Principle of MacConkey agar

Figure 2. Illustration depicting the mechanism of color development in the lactose fermenting bacterial colonies.


  • MacConkey agar is routinely used as a selective media for the isolation of non-fastidious gram negative bacteria from wounds, stool, urine, and blood samples.
  • It is used as a differential media and an indicator media (neutral red pH indicator) to distinguish Gram-negative bacteria that can ferment the lactose from those that cannot.
  • Isolating and analyzing the count of coliforms and intestinal pathogens using MacConkey agar is helpful in testing the quality of water and dairy products.


IngredientFor 500 ml of mediaFor 1L of media
Peptone 1.5 gm3 gm
Pancreatic digest of gelatin8.5 gm17 gm
Lactose5 gm10 gm
Bile salts 0.75 gm1.5 gm
NaCl2.5 gm5 gm
Crystal violet0.0005 gm (0.5 mg)0.001 gm (1 mg)
Neutral red0.015 gm (15 mg)0.030 gm (30 mg)
Agar6.75 gm13.5 gm

Table 1.  Composition of MacConkey agar medium.

As per the necessity of the user, the fermentable sugar lactose can be replaced in the medium by other sugars. The ability of gram-negative bacteria to ferment these replacement sugars is analyzed in the same way as lactose fermentation.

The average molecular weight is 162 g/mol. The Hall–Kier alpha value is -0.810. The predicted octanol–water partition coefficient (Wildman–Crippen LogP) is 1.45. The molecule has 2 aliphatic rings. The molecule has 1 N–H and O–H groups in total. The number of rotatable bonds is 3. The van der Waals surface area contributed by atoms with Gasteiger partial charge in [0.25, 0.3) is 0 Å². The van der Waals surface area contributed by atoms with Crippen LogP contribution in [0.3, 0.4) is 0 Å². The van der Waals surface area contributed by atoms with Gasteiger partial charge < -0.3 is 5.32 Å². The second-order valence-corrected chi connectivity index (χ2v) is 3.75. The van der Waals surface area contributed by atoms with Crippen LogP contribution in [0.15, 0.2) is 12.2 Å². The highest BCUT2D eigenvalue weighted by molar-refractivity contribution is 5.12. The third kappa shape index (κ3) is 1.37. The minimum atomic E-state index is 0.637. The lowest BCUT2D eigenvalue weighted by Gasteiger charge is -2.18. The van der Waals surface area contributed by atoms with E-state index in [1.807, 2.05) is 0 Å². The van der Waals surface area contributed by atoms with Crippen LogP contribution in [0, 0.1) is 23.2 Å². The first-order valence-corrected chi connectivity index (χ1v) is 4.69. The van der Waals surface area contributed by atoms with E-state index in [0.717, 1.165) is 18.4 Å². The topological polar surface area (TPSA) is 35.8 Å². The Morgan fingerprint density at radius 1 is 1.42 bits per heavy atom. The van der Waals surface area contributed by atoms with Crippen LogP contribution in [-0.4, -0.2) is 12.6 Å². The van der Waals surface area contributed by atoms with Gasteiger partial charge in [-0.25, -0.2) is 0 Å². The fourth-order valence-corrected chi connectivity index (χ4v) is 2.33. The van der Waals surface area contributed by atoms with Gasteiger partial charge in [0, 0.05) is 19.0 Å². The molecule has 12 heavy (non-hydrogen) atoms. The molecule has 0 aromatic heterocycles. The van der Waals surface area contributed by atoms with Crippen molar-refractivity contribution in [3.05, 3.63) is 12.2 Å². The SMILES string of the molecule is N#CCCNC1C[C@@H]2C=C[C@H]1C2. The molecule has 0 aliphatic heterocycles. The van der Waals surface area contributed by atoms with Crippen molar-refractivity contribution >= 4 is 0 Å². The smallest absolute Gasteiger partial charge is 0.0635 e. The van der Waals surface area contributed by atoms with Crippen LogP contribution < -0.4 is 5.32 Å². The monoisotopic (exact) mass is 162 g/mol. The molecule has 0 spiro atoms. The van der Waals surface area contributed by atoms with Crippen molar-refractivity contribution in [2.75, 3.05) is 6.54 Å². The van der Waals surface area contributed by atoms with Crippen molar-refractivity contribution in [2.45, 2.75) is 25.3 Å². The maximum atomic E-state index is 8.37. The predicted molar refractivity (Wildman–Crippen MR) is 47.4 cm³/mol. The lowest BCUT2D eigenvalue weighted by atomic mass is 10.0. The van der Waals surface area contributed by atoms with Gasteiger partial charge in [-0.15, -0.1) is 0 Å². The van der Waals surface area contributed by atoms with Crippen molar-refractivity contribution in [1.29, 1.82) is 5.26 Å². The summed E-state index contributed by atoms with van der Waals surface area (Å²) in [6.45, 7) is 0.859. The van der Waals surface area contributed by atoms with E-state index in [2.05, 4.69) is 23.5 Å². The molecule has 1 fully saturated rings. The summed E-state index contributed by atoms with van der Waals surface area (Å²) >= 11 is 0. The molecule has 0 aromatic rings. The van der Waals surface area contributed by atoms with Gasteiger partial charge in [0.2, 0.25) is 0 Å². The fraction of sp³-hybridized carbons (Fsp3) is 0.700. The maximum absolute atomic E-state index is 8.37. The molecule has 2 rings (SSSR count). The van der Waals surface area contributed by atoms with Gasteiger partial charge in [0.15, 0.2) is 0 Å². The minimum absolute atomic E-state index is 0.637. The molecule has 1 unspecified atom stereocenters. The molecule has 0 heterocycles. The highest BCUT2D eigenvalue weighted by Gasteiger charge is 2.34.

The pH of the MacConkey agar medium is about 7.1+/- 0.2. Adjust the pH with 1N NaOH and HCl.


  1. Weigh the ingredients separately with respect to the volume of the media. (Here, we are considering 1L of the media).
  2. Suspend the ingredients (except agar) in a glass beaker containing about 900mL of distilled water.
  3. Dissolve the components in the beaker using a magnetic stirrer. (Heat may be applied to dissolve the medium completely).
  4. Adjust the pH of the medium to the desired value.
  5. Adjust the broth to a final volume of 1L using distilled water
  6. Transfer the broth to a conical flask or aliquot into smaller volumes.
  7. Now add agar accordingly with respect to the volume of the media (i.e., 13.5 gm agar for 1L of the media).
  8. Close the mouth of the flask with a cotton plug. Seal it further with paper and a rubber band.
  9. Autoclave for 20 min at 15 psi (1.05kg/cm2) on liquid cycle.
  10. However, if antibiotics are to be included, their stock solutions should be filter sterilized prior to addition into the media. These antibiotics must be added after the media is cooled to about 45-50°C.
  11. Mix well and pour into sterile Petri plates or tubes for slants.

Alternatively, commercially available MacConkey agar media powders can be used. Weigh the mixture of content as prescribed by the manufacturer.


Store the media plates at 4°C until they are utilized.

Points to be noted

Add agar after adjusting the pH of the media. At acidic pH, agar hydrolyzes and results in soft agar plates.


  • Only presumptive identification is possible by observing colony morphology. However, for the final identification, they have to be subcultured, and confirmation tests should be done.
  • Some strains may show reduced growth, or they may fail to grow on this medium.
  • Increased levels of CO2 during incubation of MacConkey Agar plates have been reported to reduce the growth and recovery of a number of strains of Gram-negative bacilli.